To discuss about this issue Life in Kosovo invited some domestic and international anthropologists such as Karolin Llojtllof and Robert Pihler, anthropologist from Austria; Nebi Bardoshi, anthropologist from Albania; Eli Krasniqi and Tahir Latifi, anthropologists from Kosovo; and Ariana Qosaj- Mustafa, lawyer from Kosovo.
Berit Beker and Xhenet Rajnek were the two anthropologists that came to Kosovo, during ‘80ties to write books on how big Albanian families in Kosovo function. They learned Albanian and lived with the big Albanian families in Opoja and Isniq.
After 30 years, two anthropologists are following their steps of these researchers. Eli Krasiqi and Tahir Latifi have decided to live in Opoja and Isniq in order to find out if the life of big Albanian families in Kosovo has changed. This project’s purpose is to analyze the changes that happened in these families after 30 years.
Both anthropologists said that the families are much smaller nowadays, but there are not many changes. Even though in other European countries members of the families no longer live all together, in Kosovo there are still villages and regions such as Opoja and Isniq where members of the families live all together.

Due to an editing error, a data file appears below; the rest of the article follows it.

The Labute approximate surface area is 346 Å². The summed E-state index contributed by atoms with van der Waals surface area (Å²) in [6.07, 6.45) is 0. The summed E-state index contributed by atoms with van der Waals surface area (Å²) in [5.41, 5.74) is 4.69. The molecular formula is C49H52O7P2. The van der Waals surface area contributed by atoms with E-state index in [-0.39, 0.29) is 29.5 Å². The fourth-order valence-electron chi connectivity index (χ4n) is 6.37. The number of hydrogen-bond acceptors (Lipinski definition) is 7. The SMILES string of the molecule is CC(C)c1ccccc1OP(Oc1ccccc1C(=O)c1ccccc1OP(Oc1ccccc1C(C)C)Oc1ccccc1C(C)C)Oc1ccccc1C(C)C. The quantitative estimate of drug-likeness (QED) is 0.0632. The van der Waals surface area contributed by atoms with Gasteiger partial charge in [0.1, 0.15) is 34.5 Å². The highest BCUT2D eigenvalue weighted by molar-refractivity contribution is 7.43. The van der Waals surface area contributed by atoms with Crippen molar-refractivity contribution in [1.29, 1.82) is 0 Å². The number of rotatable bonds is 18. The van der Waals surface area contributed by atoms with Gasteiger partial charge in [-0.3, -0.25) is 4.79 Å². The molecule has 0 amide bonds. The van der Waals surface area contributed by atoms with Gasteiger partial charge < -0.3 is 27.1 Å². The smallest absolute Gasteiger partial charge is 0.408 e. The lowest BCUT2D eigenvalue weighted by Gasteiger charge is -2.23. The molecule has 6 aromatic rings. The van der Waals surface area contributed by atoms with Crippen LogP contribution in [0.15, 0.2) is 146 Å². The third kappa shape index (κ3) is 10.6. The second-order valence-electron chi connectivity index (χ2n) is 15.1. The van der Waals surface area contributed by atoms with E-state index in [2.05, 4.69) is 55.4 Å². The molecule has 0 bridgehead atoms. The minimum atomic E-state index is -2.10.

Kosovo still remains a patriarchal country where the man of the house still has the last word in decision making. Women, in many parts of Kosovo, are economically dependent on their husbands; therefore, these women think that they do not have the right to make decisions. Ariana Qosaj- Mustafa thinks that as soon as women in Kosovo start to work and they are no longer economically dependent on their husbands, they will be able to take decision for themselves and their families.
Moreover, Caroline Lojtllof said that in the pas a lot of Kosovo citizens migrated and left their wives and children in Kosovo for years. Nowadays men do not leave their wives and children at home because of the different circumstances. If they want to migrate and work somewhere else, they take their wife and their children and go together.